Influencing the terms of trade optimal tariff policy

2.1.1 The monopoly model in neoclassical trade theory When Mill wrote his Essays on Some Unsettled Questions of Political Economy in 1844 and four years later his Principles of Political Economy, economic science had not yet been enriched by the neoclassical model world of perfect competition. Hence Mill's analysis ignored the theoretical possibility that all countries are so small that when determining their trade optimum, they must regard the terms of trade for their imports and exports as...

Dumping and antidumping measures

In the most general terms, dumping can be defined as a strategy according to which a foreign entrepreneur offers and sells goods in the domestic country at an excessively low price, however the latter may be defined.17 The difficulties start when we try to specify concretely - first in principle and second for the particular case - what price is to be regarded as too low.18 If dumping is taking place, then, according to a broad spectrum of opinion, the domestic state is justified in resorting...

Special problems of neoclassical trade theory

Bhagwati (1971). 2 There is a large number of studies on this issue. Each and every change in the axioms, however small, allows the construction of a new model with new results. The discussion that follows is limited to the main lines of argument, and does not go into a description of the innumerable ramifications. This also implies that we concentrate on the protectionist price instruments that have dominated trade theory and still continue to do so -namely...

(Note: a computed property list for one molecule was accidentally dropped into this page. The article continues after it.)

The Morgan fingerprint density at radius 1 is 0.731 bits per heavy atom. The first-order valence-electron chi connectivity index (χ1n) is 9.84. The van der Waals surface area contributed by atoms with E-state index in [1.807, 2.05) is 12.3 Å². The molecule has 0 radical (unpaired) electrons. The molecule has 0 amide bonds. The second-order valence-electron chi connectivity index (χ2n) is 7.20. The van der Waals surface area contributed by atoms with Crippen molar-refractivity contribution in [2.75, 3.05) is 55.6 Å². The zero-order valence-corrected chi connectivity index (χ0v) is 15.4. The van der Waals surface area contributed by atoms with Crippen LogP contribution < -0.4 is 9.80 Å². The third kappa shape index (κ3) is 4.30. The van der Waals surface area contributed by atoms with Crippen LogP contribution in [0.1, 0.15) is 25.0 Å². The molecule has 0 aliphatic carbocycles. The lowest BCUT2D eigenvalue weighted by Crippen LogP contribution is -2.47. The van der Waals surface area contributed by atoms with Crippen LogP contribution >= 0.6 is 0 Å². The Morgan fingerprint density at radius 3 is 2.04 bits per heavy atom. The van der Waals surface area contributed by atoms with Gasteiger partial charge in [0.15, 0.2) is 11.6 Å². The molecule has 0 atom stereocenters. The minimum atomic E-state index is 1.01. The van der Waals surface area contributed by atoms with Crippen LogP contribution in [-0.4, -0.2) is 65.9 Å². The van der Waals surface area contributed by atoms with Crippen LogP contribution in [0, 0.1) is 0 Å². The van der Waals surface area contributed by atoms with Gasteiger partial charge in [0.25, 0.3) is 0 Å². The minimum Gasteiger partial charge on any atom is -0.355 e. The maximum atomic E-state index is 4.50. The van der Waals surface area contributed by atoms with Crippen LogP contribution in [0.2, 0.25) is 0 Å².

Classical and neoclassical free trade theory

1 This includes inter alia William Stafford (1581 1876), Edward Misselden (1623 1971), Thomas Mun (1664 1895 written around 1630), Josiah Child (1668 1693, pp. 135-164) and James Steuart (1767 1966 1767a 1966). The term 'mercantilism' goes back to Adam Smith (1776 1789 1904, IV i pp. 396-417). 2 A perspective that also advocated trade to a limited degree had been put forward in 1690 by Nicholas Barbon (1690 1905), although in other ways, he remained a supporter of the mercantilist tradition....

Does neoclassical trade theory provide a justification for

1.1 The origins of the concept of free trade 15 1.2 Classical free trade theory 16 1.2.1 The theorem of comparative costs 16 1.2.2 The influence of the demand for goods 16 1.3 The standard model of neoclassical free trade theory 17 1.3.1 The neoclassical critique of classical trade theory 17 1.3.2 The basic idea of the opportunity cost approach 18 1.3.3 The assumptions of neoclassical free trade theory 19 1.3.4 Welfare optimum in the closed economy 19 1.3.5 Global welfare optimum in the case of...

Trade restrictions for the opening up of foreign markets aggressive unilateralism

According to the concept of aggressive unilateralism,1 the state may avail itself of trade restrictions in order to open up to domestic export industries those foreign markets that are shielded by protectionist measures, and grant subsidies to the domestic export industries in order to make the subsidizing of foreign competitors unattractive, and thus to contain them or even bring about the subsidies' repeal. It is hardly surprising that such demands are made, time and again, by industry...